LiveOffice Eases E-mail Archiving Pain

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LiveOffice says it can improve e-mail archiving for small and mid-sized businesses as well as provide better backup and security with a new hosted offering called Mail Archive.

The privately held e-mail services provider believes SMBs, especially those in regulated industries, are eager for a technology that offers simple archiving without any hardware costs and peace of mind if and when e-mail retrieval is required.

“This not only provides a complete audit trail, but it takes care of the storage issue as well,” said LiveOffice national sales manager Anthony Seyboth, noting that the software-as-a-service, or SaaS, offering provides encryption, storage indexing and replication for disaster recovery purposes.

Mail Archive offers unlimited mailbox storage capacity.

“We’re not trying to be everything in terms of e-mail archiving, but help IT manage the Exchange environment and ensure e-mail security,” he said.

In pushing out a software-as-a-service archival tool, LiveOffice hopes to stay a step ahead of some formidable competitors in the SMB backup and storage space.

One is EMC (NYSE: EMC), which pulled in its SMB backup technology portfolio by purchasing Mozy. Another is security player Symantec (NASDAQ: SYMC), which is also offering a storage service and added to it last week with the acquisition of SwapDrive. IBM (NYSE: IBM) is another with storage service ambitions, thanks to its purchase of Arsenal Digital.

Vendor competition promises to spike, as the e-mail archiving market is predicted to swell from $1.7 billion to $6.6 billion by 2012, according to analyst firm Radicati Group.

Compliance mandates and efforts to better document business interactions are cited as main factors propelling companies to archive and better retain messaging files.

“They’ve [LiveOffice] taken a small jump ahead of those players [EMC, Symantec],” said Forrester Research senior analyst Jo Maitland.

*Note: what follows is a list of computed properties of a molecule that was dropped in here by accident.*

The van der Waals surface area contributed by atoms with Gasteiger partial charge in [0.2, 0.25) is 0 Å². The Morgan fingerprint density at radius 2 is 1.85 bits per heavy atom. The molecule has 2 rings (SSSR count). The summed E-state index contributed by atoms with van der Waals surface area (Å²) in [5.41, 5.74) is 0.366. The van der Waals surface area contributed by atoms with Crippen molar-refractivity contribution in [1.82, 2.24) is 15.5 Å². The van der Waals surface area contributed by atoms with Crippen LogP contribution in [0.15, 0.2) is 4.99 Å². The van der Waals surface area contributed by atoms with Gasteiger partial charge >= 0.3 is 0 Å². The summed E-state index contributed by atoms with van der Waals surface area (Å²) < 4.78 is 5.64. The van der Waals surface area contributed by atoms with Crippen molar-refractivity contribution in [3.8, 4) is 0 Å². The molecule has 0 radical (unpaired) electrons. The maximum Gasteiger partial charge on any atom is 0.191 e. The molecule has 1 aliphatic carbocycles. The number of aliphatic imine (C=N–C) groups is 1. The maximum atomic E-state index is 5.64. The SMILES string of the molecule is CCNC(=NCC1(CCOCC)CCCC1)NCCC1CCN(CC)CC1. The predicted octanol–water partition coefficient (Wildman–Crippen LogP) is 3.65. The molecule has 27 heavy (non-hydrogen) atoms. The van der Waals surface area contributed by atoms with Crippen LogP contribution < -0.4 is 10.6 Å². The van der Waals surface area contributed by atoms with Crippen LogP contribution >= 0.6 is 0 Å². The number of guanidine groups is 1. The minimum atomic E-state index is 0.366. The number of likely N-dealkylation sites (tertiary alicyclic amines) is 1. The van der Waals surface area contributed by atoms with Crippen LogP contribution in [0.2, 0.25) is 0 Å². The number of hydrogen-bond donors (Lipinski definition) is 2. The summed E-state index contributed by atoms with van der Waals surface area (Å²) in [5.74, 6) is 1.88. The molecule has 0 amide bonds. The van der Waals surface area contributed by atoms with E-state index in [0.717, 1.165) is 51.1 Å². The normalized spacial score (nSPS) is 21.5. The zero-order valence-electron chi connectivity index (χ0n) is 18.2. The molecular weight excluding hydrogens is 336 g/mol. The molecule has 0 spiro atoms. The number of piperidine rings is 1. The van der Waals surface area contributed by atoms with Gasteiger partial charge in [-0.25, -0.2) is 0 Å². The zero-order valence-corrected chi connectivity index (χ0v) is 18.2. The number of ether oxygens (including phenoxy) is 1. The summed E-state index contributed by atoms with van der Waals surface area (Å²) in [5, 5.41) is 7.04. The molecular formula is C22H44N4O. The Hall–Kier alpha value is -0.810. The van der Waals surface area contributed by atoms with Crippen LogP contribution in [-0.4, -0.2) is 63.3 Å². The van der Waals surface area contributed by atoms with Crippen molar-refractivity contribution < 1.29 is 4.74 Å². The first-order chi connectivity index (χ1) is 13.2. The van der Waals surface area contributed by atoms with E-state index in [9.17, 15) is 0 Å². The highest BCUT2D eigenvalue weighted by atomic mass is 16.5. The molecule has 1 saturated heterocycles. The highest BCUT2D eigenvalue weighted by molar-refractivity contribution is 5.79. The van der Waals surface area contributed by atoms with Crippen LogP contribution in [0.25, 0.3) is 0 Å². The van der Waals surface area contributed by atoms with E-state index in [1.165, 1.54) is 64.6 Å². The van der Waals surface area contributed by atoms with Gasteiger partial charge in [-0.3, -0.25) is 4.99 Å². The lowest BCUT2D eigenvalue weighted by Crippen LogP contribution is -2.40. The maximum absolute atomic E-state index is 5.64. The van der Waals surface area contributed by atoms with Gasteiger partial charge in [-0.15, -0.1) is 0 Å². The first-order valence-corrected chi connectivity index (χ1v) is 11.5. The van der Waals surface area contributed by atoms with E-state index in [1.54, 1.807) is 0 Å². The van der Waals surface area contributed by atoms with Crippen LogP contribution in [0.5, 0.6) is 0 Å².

A SaaS offering will appeal to SMBs, Maitland said, as it simplifies the challenges involved.

While more than a few e-mail archival tools are available, most are aimed at bigger enterprises and aren’t a good fit for SMBs, she explained.

“The smaller company doesn’t want to pay for the sophistication of those tools, as they don’t need such sophistication,” Maitland said.

Yet the SaaS model poses challenges, she added, as handing off critical data is still a concern for enterprises big and small.

Radicati research reports that more than 76 percent of all archiving offerings are now on-premises solutions, but hosted solutions are gaining favor thanks to their lower costs and easy deployment.

“E-mail is a critical application and enterprises need to ask about security with hosted services,” Maitland said. “They should ask the provider how are you securing my e-mail boxes, what procedures are you doing to lock down the data.”

LiveOffice, which has two e-mail archiving product lines aimed at mid to larger enterprises in the financial services space, said its track record in providing services for 7,500 clients and hosting 250,000 e-mail accounts is a clear indication that it provides good security.

“Our system encrypts messages and uses the journaling function to send copies to the LiveOffice Mail Archive, where they’re stored in two separate data centers,” Seyboth explained.

Users are provided access to all archived e-mail through a Web-based, Exchange-like interface.

“Right now SMBs are still trying to understand how to deal with the e-mail laws in terms of retention and discovery, but they’re realizing there is scrutiny around messaging files,” Seyboth said, adding that “most small enterprise don’t have security or IT staff to deal with the issue.”

“Searching through e-mail can be a ton of work, and they typically need to pull in expertise,” Maitland said.

“SMB mailboxes are growing at a ridiculous rate,” she said. “It can be difficult for small companies without Exchange experts to keep a handle on the growth, as well as back-end storage costs.”

Article courtesy of

Judy Mottl
Judy Mottl
Judy Mottl is an experienced technology journalist who has served as a senior editor, reporter, writer, and blogger for InformationWeek, Investors Business Daily, CNET, and Information Security Magazine, as well as other media outlets.

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